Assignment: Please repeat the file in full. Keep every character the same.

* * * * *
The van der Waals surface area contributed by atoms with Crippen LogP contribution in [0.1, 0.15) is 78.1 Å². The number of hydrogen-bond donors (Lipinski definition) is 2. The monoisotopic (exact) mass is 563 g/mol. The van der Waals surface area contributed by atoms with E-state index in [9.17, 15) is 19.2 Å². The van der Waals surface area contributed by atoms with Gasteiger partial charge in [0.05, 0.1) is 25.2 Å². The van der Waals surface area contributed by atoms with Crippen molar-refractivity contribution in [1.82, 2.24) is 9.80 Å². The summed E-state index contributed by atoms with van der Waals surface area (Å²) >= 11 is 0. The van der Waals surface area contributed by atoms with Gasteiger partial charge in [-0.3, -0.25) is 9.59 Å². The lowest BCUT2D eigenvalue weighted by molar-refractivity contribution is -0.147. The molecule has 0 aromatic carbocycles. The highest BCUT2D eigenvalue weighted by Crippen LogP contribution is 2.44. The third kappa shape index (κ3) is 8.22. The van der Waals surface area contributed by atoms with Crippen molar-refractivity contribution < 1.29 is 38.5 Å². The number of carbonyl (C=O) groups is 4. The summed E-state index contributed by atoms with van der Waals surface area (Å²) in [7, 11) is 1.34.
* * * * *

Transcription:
The van der Waals surface area contributed by atoms with Crippen LogP contribution in [0.1, 0.15) is 78.1 Å². The number of hydrogen-bond donors (Lipinski definition) is 2. The monoisotopic (exact) mass is 563 g/mol. The van der Waals surface area contributed by atoms with E-state index in [9.17, 15) is 19.2 Å². The van der Waals surface area contributed by atoms with Gasteiger partial charge in [0.05, 0.1) is 25.2 Å². The van der Waals surface area contributed by atoms with Crippen molar-refractivity contribution in [1.82, 2.24) is 9.80 Å². The summed E-state index contributed by atoms with van der Waals surface area (Å²) >= 11 is 0. The van der Waals surface area contributed by atoms with Gasteiger partial charge in [-0.3, -0.25) is 9.59 Å². The lowest BCUT2D eigenvalue weighted by molar-refractivity contribution is -0.147. The molecule has 0 aromatic carbocycles. The highest BCUT2D eigenvalue weighted by Crippen LogP contribution is 2.44. The third kappa shape index (κ3) is 8.22. The van der Waals surface area contributed by atoms with Crippen molar-refractivity contribution < 1.29 is 38.5 Å². The number of carbonyl (C=O) groups is 4. The summed E-state index contributed by atoms with van der Waals surface area (Å²) in [7, 11) is 1.34.